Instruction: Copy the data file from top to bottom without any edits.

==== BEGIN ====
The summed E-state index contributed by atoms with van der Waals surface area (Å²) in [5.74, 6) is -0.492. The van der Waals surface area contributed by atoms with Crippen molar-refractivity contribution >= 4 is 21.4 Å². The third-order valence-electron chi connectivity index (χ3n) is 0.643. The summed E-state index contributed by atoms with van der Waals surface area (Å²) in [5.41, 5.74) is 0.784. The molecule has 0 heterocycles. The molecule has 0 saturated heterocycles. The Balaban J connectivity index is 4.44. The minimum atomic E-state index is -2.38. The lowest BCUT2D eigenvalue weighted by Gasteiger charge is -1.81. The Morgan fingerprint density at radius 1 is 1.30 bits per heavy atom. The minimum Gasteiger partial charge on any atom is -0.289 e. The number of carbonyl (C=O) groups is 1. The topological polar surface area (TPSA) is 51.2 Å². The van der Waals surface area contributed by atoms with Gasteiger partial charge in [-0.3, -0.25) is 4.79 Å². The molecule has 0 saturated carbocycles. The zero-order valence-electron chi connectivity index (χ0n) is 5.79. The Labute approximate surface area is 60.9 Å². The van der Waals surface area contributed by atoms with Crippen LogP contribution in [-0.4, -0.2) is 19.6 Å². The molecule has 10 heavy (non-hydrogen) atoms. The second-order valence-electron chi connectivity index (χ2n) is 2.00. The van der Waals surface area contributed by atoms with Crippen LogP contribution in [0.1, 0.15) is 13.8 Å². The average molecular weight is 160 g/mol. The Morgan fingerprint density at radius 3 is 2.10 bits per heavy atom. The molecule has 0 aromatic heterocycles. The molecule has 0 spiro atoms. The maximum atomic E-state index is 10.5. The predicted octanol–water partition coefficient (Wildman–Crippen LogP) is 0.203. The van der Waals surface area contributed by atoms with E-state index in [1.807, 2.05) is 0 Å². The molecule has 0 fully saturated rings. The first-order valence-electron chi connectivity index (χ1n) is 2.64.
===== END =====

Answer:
The summed E-state index contributed by atoms with van der Waals surface area (Å²) in [5.74, 6) is -0.492. The van der Waals surface area contributed by atoms with Crippen molar-refractivity contribution >= 4 is 21.4 Å². The third-order valence-electron chi connectivity index (χ3n) is 0.643. The summed E-state index contributed by atoms with van der Waals surface area (Å²) in [5.41, 5.74) is 0.784. The molecule has 0 heterocycles. The molecule has 0 saturated heterocycles. The Balaban J connectivity index is 4.44. The minimum atomic E-state index is -2.38. The lowest BCUT2D eigenvalue weighted by Gasteiger charge is -1.81. The Morgan fingerprint density at radius 1 is 1.30 bits per heavy atom. The minimum Gasteiger partial charge on any atom is -0.289 e. The number of carbonyl (C=O) groups is 1. The topological polar surface area (TPSA) is 51.2 Å². The van der Waals surface area contributed by atoms with Gasteiger partial charge in [-0.3, -0.25) is 4.79 Å². The molecule has 0 saturated carbocycles. The zero-order valence-electron chi connectivity index (χ0n) is 5.79. The Labute approximate surface area is 60.9 Å². The van der Waals surface area contributed by atoms with Crippen LogP contribution in [-0.4, -0.2) is 19.6 Å². The molecule has 10 heavy (non-hydrogen) atoms. The second-order valence-electron chi connectivity index (χ2n) is 2.00. The van der Waals surface area contributed by atoms with Crippen LogP contribution in [0.1, 0.15) is 13.8 Å². The average molecular weight is 160 g/mol. The Morgan fingerprint density at radius 3 is 2.10 bits per heavy atom. The molecule has 0 aromatic heterocycles. The molecule has 0 spiro atoms. The maximum atomic E-state index is 10.5. The predicted octanol–water partition coefficient (Wildman–Crippen LogP) is 0.203. The van der Waals surface area contributed by atoms with E-state index in [1.807, 2.05) is 0 Å². The molecule has 0 fully saturated rings. The first-order valence-electron chi connectivity index (χ1n) is 2.64.